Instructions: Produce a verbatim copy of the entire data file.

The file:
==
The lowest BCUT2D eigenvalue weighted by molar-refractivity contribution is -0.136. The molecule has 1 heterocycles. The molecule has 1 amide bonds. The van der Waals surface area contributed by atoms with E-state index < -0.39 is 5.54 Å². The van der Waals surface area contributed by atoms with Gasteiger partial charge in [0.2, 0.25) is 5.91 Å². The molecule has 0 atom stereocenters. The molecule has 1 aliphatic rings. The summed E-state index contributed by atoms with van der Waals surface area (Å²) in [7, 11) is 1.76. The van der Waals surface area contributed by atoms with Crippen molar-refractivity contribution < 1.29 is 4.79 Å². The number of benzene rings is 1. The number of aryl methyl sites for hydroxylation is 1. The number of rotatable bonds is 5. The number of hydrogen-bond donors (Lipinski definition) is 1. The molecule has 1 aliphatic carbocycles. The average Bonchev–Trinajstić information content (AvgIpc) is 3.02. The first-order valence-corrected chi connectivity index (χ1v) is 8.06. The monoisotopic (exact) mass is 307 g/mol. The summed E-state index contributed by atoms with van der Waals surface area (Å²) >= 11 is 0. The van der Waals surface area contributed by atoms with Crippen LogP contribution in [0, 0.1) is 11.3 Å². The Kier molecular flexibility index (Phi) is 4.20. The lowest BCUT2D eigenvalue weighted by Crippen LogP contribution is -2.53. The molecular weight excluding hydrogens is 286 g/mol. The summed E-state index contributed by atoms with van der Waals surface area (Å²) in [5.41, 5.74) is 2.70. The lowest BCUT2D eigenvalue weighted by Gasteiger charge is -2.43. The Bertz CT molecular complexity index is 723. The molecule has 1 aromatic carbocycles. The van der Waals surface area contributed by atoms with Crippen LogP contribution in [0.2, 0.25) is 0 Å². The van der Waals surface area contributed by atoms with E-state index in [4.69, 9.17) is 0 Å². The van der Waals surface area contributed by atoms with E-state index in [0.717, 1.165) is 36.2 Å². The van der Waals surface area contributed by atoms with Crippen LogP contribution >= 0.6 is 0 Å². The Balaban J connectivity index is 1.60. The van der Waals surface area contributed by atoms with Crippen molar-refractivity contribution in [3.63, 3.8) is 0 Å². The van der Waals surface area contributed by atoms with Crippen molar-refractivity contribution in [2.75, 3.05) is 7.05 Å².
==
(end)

The lowest BCUT2D eigenvalue weighted by molar-refractivity contribution is -0.136. The molecule has 1 heterocycles. The molecule has 1 amide bonds. The van der Waals surface area contributed by atoms with E-state index < -0.39 is 5.54 Å². The van der Waals surface area contributed by atoms with Gasteiger partial charge in [0.2, 0.25) is 5.91 Å². The molecule has 0 atom stereocenters. The molecule has 1 aliphatic rings. The summed E-state index contributed by atoms with van der Waals surface area (Å²) in [7, 11) is 1.76. The van der Waals surface area contributed by atoms with Crippen molar-refractivity contribution < 1.29 is 4.79 Å². The number of benzene rings is 1. The number of aryl methyl sites for hydroxylation is 1. The number of rotatable bonds is 5. The number of hydrogen-bond donors (Lipinski definition) is 1. The molecule has 1 aliphatic carbocycles. The average Bonchev–Trinajstić information content (AvgIpc) is 3.02. The first-order valence-corrected chi connectivity index (χ1v) is 8.06. The monoisotopic (exact) mass is 307 g/mol. The summed E-state index contributed by atoms with van der Waals surface area (Å²) >= 11 is 0. The van der Waals surface area contributed by atoms with Crippen LogP contribution in [0, 0.1) is 11.3 Å². The Kier molecular flexibility index (Phi) is 4.20. The lowest BCUT2D eigenvalue weighted by Crippen LogP contribution is -2.53. The molecular weight excluding hydrogens is 286 g/mol. The summed E-state index contributed by atoms with van der Waals surface area (Å²) in [5.41, 5.74) is 2.70. The lowest BCUT2D eigenvalue weighted by Gasteiger charge is -2.43. The Bertz CT molecular complexity index is 723. The molecule has 1 aromatic carbocycles. The van der Waals surface area contributed by atoms with Crippen LogP contribution in [0.2, 0.25) is 0 Å². The van der Waals surface area contributed by atoms with E-state index in [4.69, 9.17) is 0 Å². The van der Waals surface area contributed by atoms with E-state index in [0.717, 1.165) is 36.2 Å². The van der Waals surface area contributed by atoms with Crippen LogP contribution >= 0.6 is 0 Å². The Balaban J connectivity index is 1.60. The van der Waals surface area contributed by atoms with Crippen molar-refractivity contribution in [3.63, 3.8) is 0 Å². The van der Waals surface area contributed by atoms with Crippen molar-refractivity contribution in [2.75, 3.05) is 7.05 Å².